During what has been a season-long media blitz, Matt Harvey has been likened to Batman on the cover of Sports Illustrated and appeared nude in the pages of ESPN The Magazine.
In one newspaper article, he explored dabbling in show business, then followed up by appearing in a hysterical skit on "Late Night with Jimmy Fallon."
Then Men's Journal took things a step further, casting Harvey less as Batman and more as wealthy playboy Bruce Wayne with a nasty fastball.
Later, the 24-year-old Mets phenom railed against the magazine for taking his words out of context, then admitted that their characterization left him feeling "embarrassed."
So, Harvey fired back.
In perhaps the most dominant start of his brief career, he struck out 10 with no walks while tossing seven shutout innings to beat the Phillies, 5-0, Sunday before an announced crowd of 32,127 at Citi Field for Doc Gooden bobblehead day.
"The way I was portrayed is not who I am and not the person that I am," said Harvey, who upped his record to 8-2 and lowered his ERA to 2.23. "I've learned from it . . . I'll move on and deal with it on the field. Fortunately enough, I was able to do that today."
Using the mound as his pulpit, Harvey worked with focus, each pitch seemingly designed to tear down another sliver of the unwanted image that had sprouted up around him.
"Matt was on a little bit of a mission today to silence all the other stuff that's going on and let everybody know he's here to pitch and he's here to play baseball," Mets manager Terry Collins said. "Today he went out there with a little bit of anger."
That anger translated into another excursion into the world of hyperbole. In recording his NL-leading sixth double-digit strikeout game -- he struck out the side in the third and fifth innings -- Harvey's fastball twice touched 100 mph. He topped out at 93 mph with his slider, which left Phillies veteran Michael Young wondering whether it was possible to hit. "You don't," Young said. "You take it."
The Mets bashed three home runs in support of Harvey. In the first inning against lefty Cliff Lee, David Wright and Marlon Byrd hit back-to-back homers, the first of the season for the Mets. Juan Lagares tacked on a three-run shot in the fourth inning for a 5-0 lead.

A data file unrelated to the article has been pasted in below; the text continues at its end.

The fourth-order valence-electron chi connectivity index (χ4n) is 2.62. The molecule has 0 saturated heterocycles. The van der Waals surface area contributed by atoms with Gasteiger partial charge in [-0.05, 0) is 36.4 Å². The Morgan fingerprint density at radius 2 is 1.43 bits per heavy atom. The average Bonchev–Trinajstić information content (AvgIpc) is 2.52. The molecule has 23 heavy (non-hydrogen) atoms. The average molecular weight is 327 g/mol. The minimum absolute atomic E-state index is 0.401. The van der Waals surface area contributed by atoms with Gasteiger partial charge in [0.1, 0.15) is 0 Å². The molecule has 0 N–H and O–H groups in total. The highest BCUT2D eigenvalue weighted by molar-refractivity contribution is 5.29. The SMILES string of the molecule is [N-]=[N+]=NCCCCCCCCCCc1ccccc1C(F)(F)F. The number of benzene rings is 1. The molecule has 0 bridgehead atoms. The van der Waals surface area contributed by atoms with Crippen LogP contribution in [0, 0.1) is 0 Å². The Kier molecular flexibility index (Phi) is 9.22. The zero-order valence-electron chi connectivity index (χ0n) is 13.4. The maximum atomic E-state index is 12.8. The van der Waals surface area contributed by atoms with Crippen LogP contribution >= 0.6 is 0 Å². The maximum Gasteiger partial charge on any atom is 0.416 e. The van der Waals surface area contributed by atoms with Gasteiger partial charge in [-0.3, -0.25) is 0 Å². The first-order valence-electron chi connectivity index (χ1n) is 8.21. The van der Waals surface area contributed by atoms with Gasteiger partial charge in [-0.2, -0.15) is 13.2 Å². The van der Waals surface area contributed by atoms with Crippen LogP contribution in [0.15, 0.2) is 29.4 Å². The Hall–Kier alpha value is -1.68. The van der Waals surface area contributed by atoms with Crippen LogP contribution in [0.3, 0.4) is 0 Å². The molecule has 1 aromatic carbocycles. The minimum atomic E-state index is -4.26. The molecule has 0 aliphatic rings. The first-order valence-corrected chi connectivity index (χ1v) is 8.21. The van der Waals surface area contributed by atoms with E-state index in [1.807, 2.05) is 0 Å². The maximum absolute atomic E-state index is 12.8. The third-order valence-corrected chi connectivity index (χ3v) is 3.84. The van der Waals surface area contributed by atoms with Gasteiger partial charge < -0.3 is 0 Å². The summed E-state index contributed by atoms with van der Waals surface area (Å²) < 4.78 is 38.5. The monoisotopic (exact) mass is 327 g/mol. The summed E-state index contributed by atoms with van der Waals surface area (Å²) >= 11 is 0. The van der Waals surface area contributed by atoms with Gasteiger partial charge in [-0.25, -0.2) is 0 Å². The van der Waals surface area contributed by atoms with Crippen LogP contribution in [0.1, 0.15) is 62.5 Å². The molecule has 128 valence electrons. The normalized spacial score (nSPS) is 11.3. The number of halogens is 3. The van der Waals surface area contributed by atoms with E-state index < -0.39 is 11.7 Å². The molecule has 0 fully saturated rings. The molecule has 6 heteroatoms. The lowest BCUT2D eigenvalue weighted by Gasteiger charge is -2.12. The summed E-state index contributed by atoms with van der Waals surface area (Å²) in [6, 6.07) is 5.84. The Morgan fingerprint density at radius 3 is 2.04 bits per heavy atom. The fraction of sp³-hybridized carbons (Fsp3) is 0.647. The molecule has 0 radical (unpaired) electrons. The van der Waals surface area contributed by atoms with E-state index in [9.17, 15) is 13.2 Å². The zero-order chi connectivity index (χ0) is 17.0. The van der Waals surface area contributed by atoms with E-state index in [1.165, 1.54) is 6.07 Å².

It was more than enough for Harvey, who warmed up in the bullpen and sensed that he might be in for a memorable day. Soon, everybody else knew it, too.
From behind the plate, catcher John Buck sensed that Harvey's pitches felt heavier when they popped into his mitt, an indication that the pitcher "had electric stuff right out of the gate." From the dugout, Collins wondered if this was the day that Harvey might throw a no-hitter, a feeling he's experienced several times this season. "He's pitched some good games," Collins said. "That might be the best stuff I've seen him have."
Harvey allowed just three hits. Of the 74 pitches he threw for strikes, 22 came on swings and misses. He walked none. His 2.38 ERA through his first 30 starts is the lowest in franchise history, better than Jerry Koosman and even Gooden himself.
In just the last week, Harvey started an All-Star Game in his home park, stomached his first taste of controversy, then doused it with pitches that big-league hitters couldn't touch. In the process, a potential future Hall of Famer (Carlos Beltran) hailed Harvey as the best pitcher he's ever faced, while another (Pedro Martinez) said he's seen enough to know that the righthander is exceptional.
"It's a tremendous thing to hear," Harvey said. "It obviously keeps the drive going. I've only had 30 starts so I have a long way to go hopefully. I just pretty much block it out, keep my head down, and keep going. That's all I can do."